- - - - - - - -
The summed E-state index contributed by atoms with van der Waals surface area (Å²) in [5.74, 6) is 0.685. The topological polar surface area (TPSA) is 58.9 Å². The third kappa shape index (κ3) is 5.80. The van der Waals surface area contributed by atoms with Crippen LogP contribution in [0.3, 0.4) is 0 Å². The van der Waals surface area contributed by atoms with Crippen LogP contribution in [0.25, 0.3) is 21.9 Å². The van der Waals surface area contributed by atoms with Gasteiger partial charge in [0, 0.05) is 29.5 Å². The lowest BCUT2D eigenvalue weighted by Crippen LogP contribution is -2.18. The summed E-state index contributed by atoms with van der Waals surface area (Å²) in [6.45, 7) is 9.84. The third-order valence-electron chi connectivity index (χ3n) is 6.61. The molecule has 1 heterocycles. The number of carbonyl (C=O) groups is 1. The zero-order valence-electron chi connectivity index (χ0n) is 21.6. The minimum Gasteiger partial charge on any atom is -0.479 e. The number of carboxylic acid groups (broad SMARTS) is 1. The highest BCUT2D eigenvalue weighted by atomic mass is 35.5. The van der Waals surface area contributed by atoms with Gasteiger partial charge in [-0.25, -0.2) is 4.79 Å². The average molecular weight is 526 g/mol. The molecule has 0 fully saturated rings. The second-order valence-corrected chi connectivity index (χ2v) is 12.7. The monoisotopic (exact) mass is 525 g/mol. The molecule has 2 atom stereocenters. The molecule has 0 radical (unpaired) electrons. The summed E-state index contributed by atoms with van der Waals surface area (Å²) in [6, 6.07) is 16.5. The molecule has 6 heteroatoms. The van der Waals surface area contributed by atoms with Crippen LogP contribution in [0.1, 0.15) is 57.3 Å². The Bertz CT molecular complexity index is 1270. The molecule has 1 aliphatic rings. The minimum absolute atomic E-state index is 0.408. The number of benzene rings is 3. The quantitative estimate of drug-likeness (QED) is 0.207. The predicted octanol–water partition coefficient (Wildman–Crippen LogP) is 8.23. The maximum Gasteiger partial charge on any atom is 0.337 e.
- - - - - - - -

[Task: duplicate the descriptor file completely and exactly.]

The summed E-state index contributed by atoms with van der Waals surface area (Å²) in [5.74, 6) is 0.685. The topological polar surface area (TPSA) is 58.9 Å². The third kappa shape index (κ3) is 5.80. The van der Waals surface area contributed by atoms with Crippen LogP contribution in [0.3, 0.4) is 0 Å². The van der Waals surface area contributed by atoms with Crippen LogP contribution in [0.25, 0.3) is 21.9 Å². The van der Waals surface area contributed by atoms with Gasteiger partial charge in [0, 0.05) is 29.5 Å². The lowest BCUT2D eigenvalue weighted by Crippen LogP contribution is -2.18. The summed E-state index contributed by atoms with van der Waals surface area (Å²) in [6.45, 7) is 9.84. The third-order valence-electron chi connectivity index (χ3n) is 6.61. The molecule has 1 heterocycles. The number of carbonyl (C=O) groups is 1. The zero-order valence-electron chi connectivity index (χ0n) is 21.6. The minimum Gasteiger partial charge on any atom is -0.479 e. The number of carboxylic acid groups (broad SMARTS) is 1. The highest BCUT2D eigenvalue weighted by atomic mass is 35.5. The van der Waals surface area contributed by atoms with Gasteiger partial charge in [-0.25, -0.2) is 4.79 Å². The average molecular weight is 526 g/mol. The molecule has 0 fully saturated rings. The second-order valence-corrected chi connectivity index (χ2v) is 12.7. The monoisotopic (exact) mass is 525 g/mol. The molecule has 2 atom stereocenters. The molecule has 0 radical (unpaired) electrons. The summed E-state index contributed by atoms with van der Waals surface area (Å²) in [6, 6.07) is 16.5. The molecule has 6 heteroatoms. The van der Waals surface area contributed by atoms with Crippen LogP contribution in [0.1, 0.15) is 57.3 Å². The Bertz CT molecular complexity index is 1270. The molecule has 1 aliphatic rings. The minimum absolute atomic E-state index is 0.408. The number of benzene rings is 3. The quantitative estimate of drug-likeness (QED) is 0.207. The predicted octanol–water partition coefficient (Wildman–Crippen LogP) is 8.23. The maximum Gasteiger partial charge on any atom is 0.337 e.